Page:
At the 2017 Project Play Summit, Major League Baseball Commissioner Rob Manfred highlighted the potential of professional sports leagues, who ordinarily compete with each other, to collaborate in building healthy kids and communities.
In the event’s keynote conversation, Manfred specifically pointed to the shared interest in promoting multi-sport play among youth. He said he had spoken with the NBA, NFL and NHL commissioners and they all agreed that the best athlete is a kid who played multiple sports.
“Multiple sports give body parts rest, which is a really important issue in today’s youth participation market,” Manfred told more than 400 people at the Newseum in Washington D.C. on Sept. 6.
Manfred’s comments came on the heels of the announcement of the Aspen Institute’s new Project Play 2020 initiative, the first time that major industry and non-profit organizations have come together to set shared goals around growing sport participation and related metrics among youth. Multi-sport sampling is a key area of focus for the collaborative, which includes MLB and 16 other groups.
The specialization of youth sports has been felt heavily in baseball, with kids often playing on multiple teams for most of the year – and at the exclusion of other sports. Two years ago, MLB had a rash of younger pitchers who needed Tommy John surgery to correct elbow injuries, which typically occur due to overuse going back to their youth.
Orthopedists who studied the issue told MLB, “you are getting damaged goods in the draft, and you’re getting damaged goods as the result of overuse of pitchers, in particular when they’re young,” Manfred said.
MLB started Pitch Smart with USA Baseball so youth coaches understand the appropriate number of pitches and when pitchers should start throwing certain types of pitches. Most importantly, Manfred said, coaches simply need a way to track how many innings a kid is pitching since they’re playing in multiple leagues.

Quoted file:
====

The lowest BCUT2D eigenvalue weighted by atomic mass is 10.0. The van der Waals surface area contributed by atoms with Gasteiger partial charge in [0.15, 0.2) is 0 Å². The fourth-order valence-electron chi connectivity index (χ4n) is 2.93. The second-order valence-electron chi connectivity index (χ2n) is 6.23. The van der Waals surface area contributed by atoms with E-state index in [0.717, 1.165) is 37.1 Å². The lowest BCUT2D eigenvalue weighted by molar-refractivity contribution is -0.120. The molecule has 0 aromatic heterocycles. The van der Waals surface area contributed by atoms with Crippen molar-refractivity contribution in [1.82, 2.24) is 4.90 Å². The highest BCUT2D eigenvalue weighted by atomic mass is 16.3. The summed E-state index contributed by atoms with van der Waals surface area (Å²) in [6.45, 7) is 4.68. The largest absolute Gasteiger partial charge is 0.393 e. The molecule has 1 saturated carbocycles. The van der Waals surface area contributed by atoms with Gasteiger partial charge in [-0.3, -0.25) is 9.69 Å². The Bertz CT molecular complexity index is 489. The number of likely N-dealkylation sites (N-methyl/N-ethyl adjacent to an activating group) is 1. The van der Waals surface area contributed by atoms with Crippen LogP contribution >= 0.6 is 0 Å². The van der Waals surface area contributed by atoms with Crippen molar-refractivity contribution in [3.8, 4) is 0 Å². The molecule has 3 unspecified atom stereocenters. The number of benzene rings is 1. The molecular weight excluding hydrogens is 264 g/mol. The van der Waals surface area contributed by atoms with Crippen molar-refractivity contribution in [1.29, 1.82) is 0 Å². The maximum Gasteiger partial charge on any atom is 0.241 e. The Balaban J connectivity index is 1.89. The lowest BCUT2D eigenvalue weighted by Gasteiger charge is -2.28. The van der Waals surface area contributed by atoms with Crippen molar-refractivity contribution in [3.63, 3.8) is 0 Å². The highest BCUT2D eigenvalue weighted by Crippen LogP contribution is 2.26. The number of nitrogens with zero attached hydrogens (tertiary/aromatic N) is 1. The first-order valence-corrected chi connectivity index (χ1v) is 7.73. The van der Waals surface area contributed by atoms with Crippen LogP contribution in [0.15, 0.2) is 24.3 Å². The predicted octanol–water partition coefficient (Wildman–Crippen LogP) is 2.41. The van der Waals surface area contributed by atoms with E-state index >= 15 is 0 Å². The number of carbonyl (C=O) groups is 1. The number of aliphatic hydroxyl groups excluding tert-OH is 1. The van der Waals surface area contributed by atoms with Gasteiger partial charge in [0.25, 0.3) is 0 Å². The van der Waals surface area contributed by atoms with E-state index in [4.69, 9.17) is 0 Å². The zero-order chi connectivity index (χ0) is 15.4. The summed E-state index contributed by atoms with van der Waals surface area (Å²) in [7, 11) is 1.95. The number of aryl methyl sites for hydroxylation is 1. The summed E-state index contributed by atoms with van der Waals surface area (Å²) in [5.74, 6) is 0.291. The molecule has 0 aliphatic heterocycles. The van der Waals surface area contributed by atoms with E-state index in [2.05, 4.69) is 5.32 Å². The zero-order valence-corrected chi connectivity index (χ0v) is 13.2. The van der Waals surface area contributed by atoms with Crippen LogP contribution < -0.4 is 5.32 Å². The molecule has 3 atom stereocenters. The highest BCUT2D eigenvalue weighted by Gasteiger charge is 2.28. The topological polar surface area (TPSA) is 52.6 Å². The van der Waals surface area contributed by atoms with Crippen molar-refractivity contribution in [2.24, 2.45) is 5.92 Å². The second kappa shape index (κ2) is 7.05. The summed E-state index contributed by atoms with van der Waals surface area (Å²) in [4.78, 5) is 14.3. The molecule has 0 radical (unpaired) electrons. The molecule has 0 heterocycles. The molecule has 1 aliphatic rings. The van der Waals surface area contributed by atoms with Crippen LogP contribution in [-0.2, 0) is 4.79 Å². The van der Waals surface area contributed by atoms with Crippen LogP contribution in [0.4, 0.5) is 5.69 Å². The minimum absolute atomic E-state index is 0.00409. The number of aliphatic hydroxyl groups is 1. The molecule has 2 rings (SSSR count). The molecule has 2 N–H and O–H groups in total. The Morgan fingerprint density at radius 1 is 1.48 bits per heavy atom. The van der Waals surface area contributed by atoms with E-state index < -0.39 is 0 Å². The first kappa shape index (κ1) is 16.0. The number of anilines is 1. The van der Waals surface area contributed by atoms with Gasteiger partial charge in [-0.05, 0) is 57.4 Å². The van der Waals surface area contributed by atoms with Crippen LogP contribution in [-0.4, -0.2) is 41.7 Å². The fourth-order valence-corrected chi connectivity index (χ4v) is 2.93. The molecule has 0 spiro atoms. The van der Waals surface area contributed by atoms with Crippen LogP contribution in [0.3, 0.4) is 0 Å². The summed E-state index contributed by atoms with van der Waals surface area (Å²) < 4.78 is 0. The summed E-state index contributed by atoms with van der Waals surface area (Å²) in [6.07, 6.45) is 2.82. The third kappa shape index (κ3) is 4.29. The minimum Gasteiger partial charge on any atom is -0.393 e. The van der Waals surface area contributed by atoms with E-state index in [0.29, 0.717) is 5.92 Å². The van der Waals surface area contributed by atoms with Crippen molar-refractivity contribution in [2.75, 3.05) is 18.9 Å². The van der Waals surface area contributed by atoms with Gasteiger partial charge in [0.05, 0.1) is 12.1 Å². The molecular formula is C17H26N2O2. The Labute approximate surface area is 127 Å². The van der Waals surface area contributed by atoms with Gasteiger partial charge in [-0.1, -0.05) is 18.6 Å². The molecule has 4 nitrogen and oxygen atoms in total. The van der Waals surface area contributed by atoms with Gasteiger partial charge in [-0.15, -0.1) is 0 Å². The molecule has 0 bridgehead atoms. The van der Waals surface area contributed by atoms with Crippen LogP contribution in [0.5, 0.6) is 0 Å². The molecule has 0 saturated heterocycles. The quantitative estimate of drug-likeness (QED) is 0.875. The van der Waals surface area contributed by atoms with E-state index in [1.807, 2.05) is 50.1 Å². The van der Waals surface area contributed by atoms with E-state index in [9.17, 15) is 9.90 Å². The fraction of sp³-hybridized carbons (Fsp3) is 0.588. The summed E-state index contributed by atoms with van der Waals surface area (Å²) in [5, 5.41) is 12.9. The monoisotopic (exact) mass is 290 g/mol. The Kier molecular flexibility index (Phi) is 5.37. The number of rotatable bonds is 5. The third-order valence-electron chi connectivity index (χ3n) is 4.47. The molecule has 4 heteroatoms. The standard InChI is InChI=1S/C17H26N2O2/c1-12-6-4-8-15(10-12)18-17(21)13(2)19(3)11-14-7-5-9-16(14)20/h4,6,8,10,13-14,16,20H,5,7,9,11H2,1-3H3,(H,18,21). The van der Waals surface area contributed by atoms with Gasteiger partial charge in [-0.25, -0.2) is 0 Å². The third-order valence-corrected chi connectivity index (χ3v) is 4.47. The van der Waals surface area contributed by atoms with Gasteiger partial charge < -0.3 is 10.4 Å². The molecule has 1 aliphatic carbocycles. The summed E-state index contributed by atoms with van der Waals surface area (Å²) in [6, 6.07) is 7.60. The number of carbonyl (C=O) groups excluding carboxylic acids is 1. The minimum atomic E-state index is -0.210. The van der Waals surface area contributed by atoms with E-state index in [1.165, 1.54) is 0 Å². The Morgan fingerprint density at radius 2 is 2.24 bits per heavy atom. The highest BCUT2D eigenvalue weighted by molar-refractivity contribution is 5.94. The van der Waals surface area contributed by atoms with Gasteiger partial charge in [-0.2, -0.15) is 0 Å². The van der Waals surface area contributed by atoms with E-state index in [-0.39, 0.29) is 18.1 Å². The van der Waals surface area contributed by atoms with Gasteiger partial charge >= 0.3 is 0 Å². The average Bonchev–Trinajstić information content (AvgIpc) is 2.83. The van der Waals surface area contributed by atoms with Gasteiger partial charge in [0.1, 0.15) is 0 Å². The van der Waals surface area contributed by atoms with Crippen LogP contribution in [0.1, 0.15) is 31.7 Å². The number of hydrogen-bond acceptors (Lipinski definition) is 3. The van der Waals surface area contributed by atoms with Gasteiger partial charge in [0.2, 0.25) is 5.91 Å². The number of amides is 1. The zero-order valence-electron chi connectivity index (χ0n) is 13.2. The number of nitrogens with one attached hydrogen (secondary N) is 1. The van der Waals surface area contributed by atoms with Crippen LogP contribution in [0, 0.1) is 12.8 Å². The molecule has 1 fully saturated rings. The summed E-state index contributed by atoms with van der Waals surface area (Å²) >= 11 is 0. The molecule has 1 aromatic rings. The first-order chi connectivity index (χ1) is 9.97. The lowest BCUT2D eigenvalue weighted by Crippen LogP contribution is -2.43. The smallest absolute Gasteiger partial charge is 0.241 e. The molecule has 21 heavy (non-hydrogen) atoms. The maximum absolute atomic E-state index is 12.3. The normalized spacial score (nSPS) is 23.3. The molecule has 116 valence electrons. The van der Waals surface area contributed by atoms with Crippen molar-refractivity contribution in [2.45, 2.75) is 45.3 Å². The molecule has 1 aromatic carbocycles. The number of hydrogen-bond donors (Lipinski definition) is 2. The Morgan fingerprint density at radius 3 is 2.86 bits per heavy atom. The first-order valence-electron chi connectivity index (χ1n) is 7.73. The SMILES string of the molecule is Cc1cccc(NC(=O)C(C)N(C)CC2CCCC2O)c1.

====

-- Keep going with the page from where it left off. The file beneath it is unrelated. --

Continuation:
The travel-ball phenomenon – and all of its time and cost demands — is often viewed as the best way for kids to be scouted by colleges and professional baseball. MLB isn’t ignoring travel ball.
“You can’t change that piece of the world,” Manfred said. “So we’ve responded to that by scholarshiping kids into programs that we know are doing a great job and actually paying for them to participate.”
MLB has created youth academies for underprivileged kids to participate. Manfred said the goal is to eventually have 30 academies around the country.
On the other hand, Manfred said MLB has embraced informal play opportunities through its Play Ball program. Play Ball is a one-day community events in which kids do baseball-related activities. Casual play associated with baseball has increased 18 percent, according to Manfred.
“I take that as a really good sign,” he said. “It’s focus, it’s investment, it’s making great partnerships in the youth space. … We had unusual partners like the U.S. Conference of Mayors. You have to have partners who believe the game can be played on an informal basis.”
Manfred recalled how as a child he would go to a local park in the morning, resurface for lunch, and come home for dinner without any adult worrying.
“My kids grew up dramatically different than that,” Manfred said. “But I do think in a different environment that if you have community-based activity, those activities can be structured in a way that promotes a form of informal play that can exist in a more complicated society.”
Manfred said getting parents to understand the benefits of kids playing multiple sports will be an education process. He pointed to John Smoltz’s recent Hall of Fame speech on the topic as one way parents can understand that many elite athletes played multiple sports as a child.
Earlier in the day in his 2017 State of Play address, Aspen Institute Sports & Society Program executive director Tom Farrey called for a new approach to evaluating success in youth sports. He encouraged sport providers, coaches and other stakeholders to focus more on creating a “new scoreboard for sports,” based less on the traditional measure, whether a team won a competition, and more of metrics like participation rates, churn rates, and percentage of coaches trained.
Manfred said youth coaches are always going to want to aggregate the best athletes on their own teams, but that they could be convinced to better appreciate the value of multi-sport sampling.
“Competitive people are attracted to coaching,” Manfred said. “(However) I do think you can make coaches understand the argument that you’re going to get a better athlete over the long haul if he’s playing three sports.”
Watch the full conversation here.